Students recieve help to get Visa

Arianna Smith

Immigration lawyer Nadadur Kumar talked to international students on Wednesday about maintaining their F-1 status and obtaining employment through statuses such as optional Practical Training (opt), Curricular Practical Training (CPT) and H-1B and how to go about obtaining permanent residency and citizenship. 

Business administration major Sigfredo Corcio came to the United States two years ago from El Salvador as an F-1 student, meaning he could go to school in this country. However, he could only work with permission.

Although he didn’t want citizenship or residency, he wanted to find better options to allow him to work in this country. 

“I would like to keep my student visa. I plan on going back [to my country] after I get my bachelor’s, I would like to know more about the work thing like CPT, OPT, and all that.”

Kumar talked about different visas available like the H-1B visa and the green card, CPT and OPT.

The H-1B visa is a work visa that requires you have a job offer already.

Kumar stated that 55,000 are given out and 20,000 are reserved for those with master’s degrees.

These type of visas are only for those who work in a specialty occupation, meaning a bachelor’s degree is needed for the job. The deadline to apply for this visa is April 1.

CPT is available to a student once they have been enrolled in school for a full academic year full time. The purpose of this status is to provide employment in an internship that is “integral to the established curriculum.”

A student does not need to be enrolled full time to get full time CPT.

Another option is OPT which is a work visa that allows you to work in the field related to a student’s study. There is an application fee and a two month processing fee.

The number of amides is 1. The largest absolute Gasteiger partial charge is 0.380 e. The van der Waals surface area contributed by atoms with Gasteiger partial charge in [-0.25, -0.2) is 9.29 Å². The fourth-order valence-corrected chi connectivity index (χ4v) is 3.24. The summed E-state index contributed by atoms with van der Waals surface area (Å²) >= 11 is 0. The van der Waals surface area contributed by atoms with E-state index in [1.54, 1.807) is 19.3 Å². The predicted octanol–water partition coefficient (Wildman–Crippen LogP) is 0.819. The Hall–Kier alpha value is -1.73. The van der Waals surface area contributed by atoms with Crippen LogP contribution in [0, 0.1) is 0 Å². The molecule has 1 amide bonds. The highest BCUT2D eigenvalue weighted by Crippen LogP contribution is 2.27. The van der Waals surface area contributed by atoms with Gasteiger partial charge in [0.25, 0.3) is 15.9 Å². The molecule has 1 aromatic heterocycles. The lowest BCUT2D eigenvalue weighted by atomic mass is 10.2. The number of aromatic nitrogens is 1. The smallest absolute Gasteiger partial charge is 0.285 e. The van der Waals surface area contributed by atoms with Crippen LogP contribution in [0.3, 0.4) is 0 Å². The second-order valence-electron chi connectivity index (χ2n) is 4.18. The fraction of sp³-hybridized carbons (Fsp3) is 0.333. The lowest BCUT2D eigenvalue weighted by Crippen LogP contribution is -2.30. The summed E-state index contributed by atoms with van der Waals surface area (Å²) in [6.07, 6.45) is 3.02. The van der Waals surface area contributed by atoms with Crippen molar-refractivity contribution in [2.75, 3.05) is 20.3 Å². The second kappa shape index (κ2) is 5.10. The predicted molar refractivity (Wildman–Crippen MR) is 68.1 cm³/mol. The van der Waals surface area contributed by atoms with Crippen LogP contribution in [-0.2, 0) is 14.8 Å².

If one is looking to obtain a green card then the employer must prove that they can’t find a U.S. citizen to do the job but it doesn’t apply for the H1B.

Caleb Shen, engineering major, wanted to be better prepared with his future and was hoping to get help from the seminar.

“It would be nice for me to find out how these processes work or how all these things happen it will help me plan out my future.”

Other students like economics major Jihyun Park, who came from South Korea, wanted to transfer but due to the economy, she can’t and so she wanted to get a work visa

“I was planning on transferring,” Park explained, “but the economy got really bad in 2008, so I won’t be able to transfer. I’m looking to get the OPT visa.”

By the end of the seminar, students like business major, Omar Anderson, from Jamaica, seemed to be satisfied, “It was a very informative seminar, Mr. Kumar is very knowledgeable. “

Anderson went on to say, “I think the information was phenomenal and from the reaction from most of the students and the questions asked it seemed like he really touched a serious button in all of us.”

For more info on employment options and even how to contact Kumar, visit the International Students Center located in SS 225 and ask for him.